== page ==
25 April 1997


FORAGES can be used as an economical route to maximising milk price and quota use by keeping milk fat percentage low and protein percentage high.

Speaking at its National Forage Conference, Genus national nutritionist Diana Allen said grazed grass is better for producing low fat, high protein milk than grass silage so its use should be maximised.

Grass silage reduces dry matter intakes, but different quality grass silages have differing effects on milk quality.

"High digestibility, well fermented grass silage reduces fat and increases protein. Low digestibility, poorly fermented silage increases fat and decreases protein."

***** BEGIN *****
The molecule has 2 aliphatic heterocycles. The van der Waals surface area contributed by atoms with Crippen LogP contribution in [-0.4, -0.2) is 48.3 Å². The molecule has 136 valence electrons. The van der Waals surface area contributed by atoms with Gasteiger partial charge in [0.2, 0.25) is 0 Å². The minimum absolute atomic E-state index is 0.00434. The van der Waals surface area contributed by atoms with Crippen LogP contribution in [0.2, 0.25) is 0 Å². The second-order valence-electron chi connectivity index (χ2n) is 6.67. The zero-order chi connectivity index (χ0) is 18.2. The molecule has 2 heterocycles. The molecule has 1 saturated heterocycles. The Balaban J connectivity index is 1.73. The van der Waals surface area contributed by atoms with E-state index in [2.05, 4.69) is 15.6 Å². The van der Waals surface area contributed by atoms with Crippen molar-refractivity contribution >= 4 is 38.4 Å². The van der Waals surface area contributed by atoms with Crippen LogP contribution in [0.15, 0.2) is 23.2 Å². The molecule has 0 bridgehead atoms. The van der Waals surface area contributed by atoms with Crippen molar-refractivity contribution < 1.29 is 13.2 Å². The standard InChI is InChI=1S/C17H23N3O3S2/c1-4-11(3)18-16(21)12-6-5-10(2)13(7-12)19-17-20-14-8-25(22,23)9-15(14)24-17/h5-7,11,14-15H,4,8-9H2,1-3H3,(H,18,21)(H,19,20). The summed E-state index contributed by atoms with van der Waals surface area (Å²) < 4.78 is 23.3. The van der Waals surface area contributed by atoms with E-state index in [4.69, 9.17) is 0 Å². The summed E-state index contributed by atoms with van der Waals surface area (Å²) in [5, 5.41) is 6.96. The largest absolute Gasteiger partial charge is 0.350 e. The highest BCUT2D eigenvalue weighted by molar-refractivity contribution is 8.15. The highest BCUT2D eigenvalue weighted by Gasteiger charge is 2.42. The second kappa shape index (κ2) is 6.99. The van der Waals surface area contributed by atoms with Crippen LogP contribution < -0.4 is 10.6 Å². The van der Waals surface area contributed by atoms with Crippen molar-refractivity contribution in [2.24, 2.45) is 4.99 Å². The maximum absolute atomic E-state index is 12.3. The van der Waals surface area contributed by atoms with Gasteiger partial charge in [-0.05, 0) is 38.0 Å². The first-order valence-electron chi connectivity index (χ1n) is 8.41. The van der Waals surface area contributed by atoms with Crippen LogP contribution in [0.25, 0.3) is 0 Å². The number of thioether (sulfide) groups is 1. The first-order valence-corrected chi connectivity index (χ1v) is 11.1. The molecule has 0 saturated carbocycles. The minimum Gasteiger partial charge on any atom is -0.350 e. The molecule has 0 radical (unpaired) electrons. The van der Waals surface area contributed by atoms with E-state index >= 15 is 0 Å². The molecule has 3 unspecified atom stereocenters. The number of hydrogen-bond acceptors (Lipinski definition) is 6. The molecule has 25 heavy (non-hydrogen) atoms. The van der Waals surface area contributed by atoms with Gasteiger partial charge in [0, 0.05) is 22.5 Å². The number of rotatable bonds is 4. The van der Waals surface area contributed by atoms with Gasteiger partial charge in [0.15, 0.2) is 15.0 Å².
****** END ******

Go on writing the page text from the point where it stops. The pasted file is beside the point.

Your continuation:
Growing turnips or kale for feeding during forage shortages drops fats and increases proteins, she claimed. "But these forages are highly digestible and if overfed can cause rapid loss of cow condition." She advised offering straw when feeding them.

All mixed forage diets also increase milk protein, she added. However, fodder beet would increase fat, while offering brewers grains or 75% of the forage as maize would lower fat.

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